This board needs FTDI cable to program it.
It is not Arduino compatible in the meaning of taking shields (just like every small form factor board isn’t).
But it has all the same pins (exept 3.3V power and Vin*) available as female headers. The input and output pins that are right next to each other on original Arduino, almost are the same here, except digital 4 and 5. That means the order is:
RESET 0 1 2 3 4 VCC GND _ _ 5 6 7 8 9 10 11 12 13 VCC AREF GND A0 A1 A2 A3 A4 A5
It has power indication LED. Not an essential part, but it reminds you to remove the battery when not in use and I have also found it to be useful to notice shorts in my circuit – the power LED goes dim in that case.
* – Mine has only 9V battery clip directly soldered to it, but this is the easiest part to modify. It also does not have ICSP header, but in the rare case a ISP programmer would be needed it is possible to access all these pins through female headers or remove the Atmega from socket.
So what’s the purpose of such thing? I felt I needed a secondary controller besides my usual Arduino for testing things out. I missed that when programming my robot for a contest where IR transmitters were supposed to indicate important places and my attempt to make ATtinys do similar transmission failed. And now I have a task of learning about radio modules ahead of me and I want a familiar platform to test them out before trying to also mess with microcontrollers new to me that are supposed to go into the final product.
When considering the price remember these aspects:
- Do you already have FTDI cable or for how much can you purchase it? (I managed to make one myself, but it takes precise etching and SMD soldering. Also the needed chip is not super cheap for experimentation. Further details http://www.instructables.com/id/FTDI-cable/ )
- Do you have an Arduino (in working order) or AVR programmer to use for burning bootloader on a blank ATmega or can you get the controller with bootloader for reasonable price?
If all that described suits you and you feel ready to do some tightly packed soldering – it really wasn’t too easy to get all wires to their right spot – then here is my documentation of the project
Step 1: Gather stuff
Medium level of experience in soldering – this is really tight packed project and it’s going to be really hard to fix cold or too messy joints in there.
Some understanding of electronics circuits and schematics preferred. You should be able to check the connections, firstly because it is really easy to make some mistakes in a circuit of this complexity level and secondly because I made the final drawing only after finishing my job and fixing couple of mistakes in it which means actually no one has yet made it „following the schematic“ and I might have passed a mistake in even though I did my best not to. Let me know if you find anything suspicious.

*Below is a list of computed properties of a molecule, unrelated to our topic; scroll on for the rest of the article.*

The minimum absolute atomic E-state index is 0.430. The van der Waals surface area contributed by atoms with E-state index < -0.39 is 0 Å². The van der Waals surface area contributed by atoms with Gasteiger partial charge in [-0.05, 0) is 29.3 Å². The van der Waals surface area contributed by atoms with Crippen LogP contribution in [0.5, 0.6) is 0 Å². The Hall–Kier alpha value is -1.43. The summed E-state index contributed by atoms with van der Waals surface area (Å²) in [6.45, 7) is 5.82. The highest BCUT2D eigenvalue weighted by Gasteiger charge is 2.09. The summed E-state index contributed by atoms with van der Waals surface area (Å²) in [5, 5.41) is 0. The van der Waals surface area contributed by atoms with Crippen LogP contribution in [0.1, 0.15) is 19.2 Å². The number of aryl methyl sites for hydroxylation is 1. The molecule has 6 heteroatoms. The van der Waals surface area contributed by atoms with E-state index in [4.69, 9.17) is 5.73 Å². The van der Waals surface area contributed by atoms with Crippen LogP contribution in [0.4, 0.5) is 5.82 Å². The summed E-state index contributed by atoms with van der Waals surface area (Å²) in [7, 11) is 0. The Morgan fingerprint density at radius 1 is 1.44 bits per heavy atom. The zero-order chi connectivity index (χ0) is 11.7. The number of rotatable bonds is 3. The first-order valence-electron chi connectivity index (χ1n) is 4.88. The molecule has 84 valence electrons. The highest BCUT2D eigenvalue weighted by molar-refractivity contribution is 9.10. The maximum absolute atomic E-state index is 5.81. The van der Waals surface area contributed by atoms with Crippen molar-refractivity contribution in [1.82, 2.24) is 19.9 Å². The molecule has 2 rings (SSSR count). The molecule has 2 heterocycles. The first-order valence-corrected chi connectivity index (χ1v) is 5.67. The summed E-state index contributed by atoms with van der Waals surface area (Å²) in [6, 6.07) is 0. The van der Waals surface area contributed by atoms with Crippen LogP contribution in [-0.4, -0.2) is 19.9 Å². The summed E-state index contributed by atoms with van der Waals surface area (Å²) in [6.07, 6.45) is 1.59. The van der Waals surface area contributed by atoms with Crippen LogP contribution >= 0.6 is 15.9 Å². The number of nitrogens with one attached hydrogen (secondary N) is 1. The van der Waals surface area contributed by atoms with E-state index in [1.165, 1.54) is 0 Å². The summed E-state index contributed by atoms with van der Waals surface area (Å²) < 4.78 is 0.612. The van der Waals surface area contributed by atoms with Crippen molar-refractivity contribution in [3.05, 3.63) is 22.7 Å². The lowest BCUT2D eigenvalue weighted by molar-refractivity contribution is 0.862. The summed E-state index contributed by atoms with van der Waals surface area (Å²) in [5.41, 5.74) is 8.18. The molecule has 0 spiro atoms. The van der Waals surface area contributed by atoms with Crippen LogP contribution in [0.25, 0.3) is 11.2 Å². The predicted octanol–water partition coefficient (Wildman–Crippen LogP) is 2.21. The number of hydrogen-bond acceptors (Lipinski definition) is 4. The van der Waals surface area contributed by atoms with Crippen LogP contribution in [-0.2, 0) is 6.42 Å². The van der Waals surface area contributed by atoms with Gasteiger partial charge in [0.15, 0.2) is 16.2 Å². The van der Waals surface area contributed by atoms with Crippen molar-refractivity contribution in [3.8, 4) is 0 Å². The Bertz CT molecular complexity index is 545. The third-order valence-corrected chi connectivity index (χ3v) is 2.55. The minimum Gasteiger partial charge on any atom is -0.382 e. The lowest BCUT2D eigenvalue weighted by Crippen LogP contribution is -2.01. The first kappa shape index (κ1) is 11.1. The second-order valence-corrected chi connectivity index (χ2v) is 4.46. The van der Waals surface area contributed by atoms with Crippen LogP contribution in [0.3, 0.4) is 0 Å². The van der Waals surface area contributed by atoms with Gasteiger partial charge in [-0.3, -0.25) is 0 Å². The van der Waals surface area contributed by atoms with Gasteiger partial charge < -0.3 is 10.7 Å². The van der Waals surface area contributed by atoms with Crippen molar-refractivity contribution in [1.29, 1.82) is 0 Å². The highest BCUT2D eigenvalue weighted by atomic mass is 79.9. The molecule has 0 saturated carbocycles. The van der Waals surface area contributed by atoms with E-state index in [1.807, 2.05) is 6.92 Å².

- ATmega328 or 168. With bootloader (or a working Arduino or AVR programmer to use for burning it)
- Stripboard – piece of 11 x 22 holes where strips run parallel to the shorter edge, but see note about the button type.
- 7805 voltage regulator
- 16MHz crystal oscillator
- Pushbutton („mouse type“) – used as reset button, see images what the „mouse type“ means. You could use the regular round pushbutton in square housing, but it’s footprint is wider and then you must make the stripboard wider by one or even two holes. Mouse button saves room here. If you have a broken mouse form recent decade, they actually can be found in there usually.
- 28 pin socket for the ATmega
- Female headers – 2 x 14 or 14 + 8 + 4
- Male headers – 6 pc. For FTDI cable connector.
- 2 x 22pF capacitors (ceramic) – for the crystal
- 4 x 10nF capacitors (ceramic)
- 100nF capacitor (ceramic)
- 100uF electrolytic capacitor (rated 16V or more)
- 1 Kohm resistor – for reset pullup, 1/8 W is best size for my perfoboard schematic.
- ~330 ohm resistor – for the power indicator LED, can be other resistance value suitable for the LED, should be ¼ W, because there will be some power dissipation.
- Rectifier diode – to protect against accidental reverse voltage. These can be found in all kinds of old power supplies – computer PSU, phone charger etc.
- 9V battery clip – can be made form old 9V battery, but be careful while disassembling the metal outer part, I always manage to hurt myself in that process.
- Wires – any insulated wire thin enough to fit through stripboard holes.
- Paper and glue or sticker paper – for pin labels
- Duct tape, double sided tape, cardboard – for protecting the bottom side.
For more detail: Small form factor DIY Arduino on stripboard